This is also a great lampooning of the woeful heavyweight boxing scene of the time, notable for its lack of classic bouts; nobody is in any doubt about the result to come, which for legal reasons I’m told doesn’t remind me of any recent multi-trillion-dollar one-sided fights between boxers and mixed martial artists that everyone wasted their money on a few weeks back. *cough*

Add in the pomp and circumstance of the fight, including Michael Buffer's great introduction of Homer, and episode MVP Moe's struggle with himself and his exchanges with a bewildered Homer, and we have a fantastic 'event' episode that remains watchable long after the irrelevance of the public figures being skewered here.
Join us next time for more sporting action, as we as we settle, once and for all, the burning question: who was England's greatest prime minister?

Thursday, October 19, 2017

22 Short Pieces About Springfield: Number Twenty-Eight - “We’re gonna grease ourselves up *real good*, and trash that place with a baseball bat!”

Season 7, Episode 16
“Lisa The Iconoclast”
Broadcast: February 18, 1996
Courtesy 20th Century Fox, via Frinkiac.

As Springfield's perfectly cromulent bicentennial approaches, Lisa attempts to embiggen an essay on Springfield’s founder by learning more about him at Springfield Historical Society.  In the course of her research she discovers that the character of Jebediah was merely an alias for murderous pirate Hans Sprungfeld, and decides to reveal this in her essay.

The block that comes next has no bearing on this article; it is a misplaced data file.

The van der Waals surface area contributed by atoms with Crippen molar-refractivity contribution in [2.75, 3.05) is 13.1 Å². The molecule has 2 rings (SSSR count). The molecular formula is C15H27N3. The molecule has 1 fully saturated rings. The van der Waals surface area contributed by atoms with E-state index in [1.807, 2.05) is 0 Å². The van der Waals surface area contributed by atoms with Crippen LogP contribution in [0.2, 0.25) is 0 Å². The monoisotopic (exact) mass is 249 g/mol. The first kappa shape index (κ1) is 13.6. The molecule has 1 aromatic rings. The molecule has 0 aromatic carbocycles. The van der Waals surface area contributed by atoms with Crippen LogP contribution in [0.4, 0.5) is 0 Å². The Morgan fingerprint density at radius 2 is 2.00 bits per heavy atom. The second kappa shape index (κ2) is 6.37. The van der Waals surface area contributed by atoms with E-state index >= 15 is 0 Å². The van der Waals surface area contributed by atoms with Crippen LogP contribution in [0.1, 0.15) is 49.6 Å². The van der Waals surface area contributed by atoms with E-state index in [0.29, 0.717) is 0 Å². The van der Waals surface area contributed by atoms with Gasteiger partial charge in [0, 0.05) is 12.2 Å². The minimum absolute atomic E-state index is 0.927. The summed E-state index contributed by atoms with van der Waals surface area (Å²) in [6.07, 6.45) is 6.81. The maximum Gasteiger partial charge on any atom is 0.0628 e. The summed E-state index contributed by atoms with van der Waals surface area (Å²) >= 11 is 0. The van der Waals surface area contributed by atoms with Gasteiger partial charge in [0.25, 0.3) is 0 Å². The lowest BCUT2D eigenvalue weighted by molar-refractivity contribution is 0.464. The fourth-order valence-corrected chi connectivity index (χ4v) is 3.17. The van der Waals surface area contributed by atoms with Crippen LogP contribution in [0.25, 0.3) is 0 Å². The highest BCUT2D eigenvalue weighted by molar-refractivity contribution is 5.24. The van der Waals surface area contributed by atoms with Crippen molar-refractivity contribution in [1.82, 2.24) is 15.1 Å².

Labelled a “greasy thug” by the townsfolk for her besmirching of their hero, Lisa is aided in her quest for the truth by Homer, who has taking the ceremonial position of town crier in the related celebratory parade by sheer volume and obnoxiousness.  He uses his clout to have Jebediah’s coffin exhumed; when the skull inside does not contain the silver tongue Sprungfeld used after his own was bitten off in a bar fight, Lisa is discredited and Homer loses his criership.

Lisa eventually discovers that Hollis Hurlbut, the chairman of the Historical Society, saw the tongue at the disinterment and snatched it while the dust was clearing.  He has an epiphany and rushes Lisa to the parade to present the evidence.  On viewing the crowds she decides that the idea of Jebediah is of utmost importance to the town, opts not to shatter their happy illusion, and reunites with Homer, who has assaulted and replaced his successor as town crier, the hapless Ned Flanders.


A throwaway conversation between Miss Hoover and Mrs Krabappel that actually embiggens the English language.  They gift us not only “embiggen” (a verb meaning to grow or expand), but also “croumulent” (an adjective meaning valid or acceptable).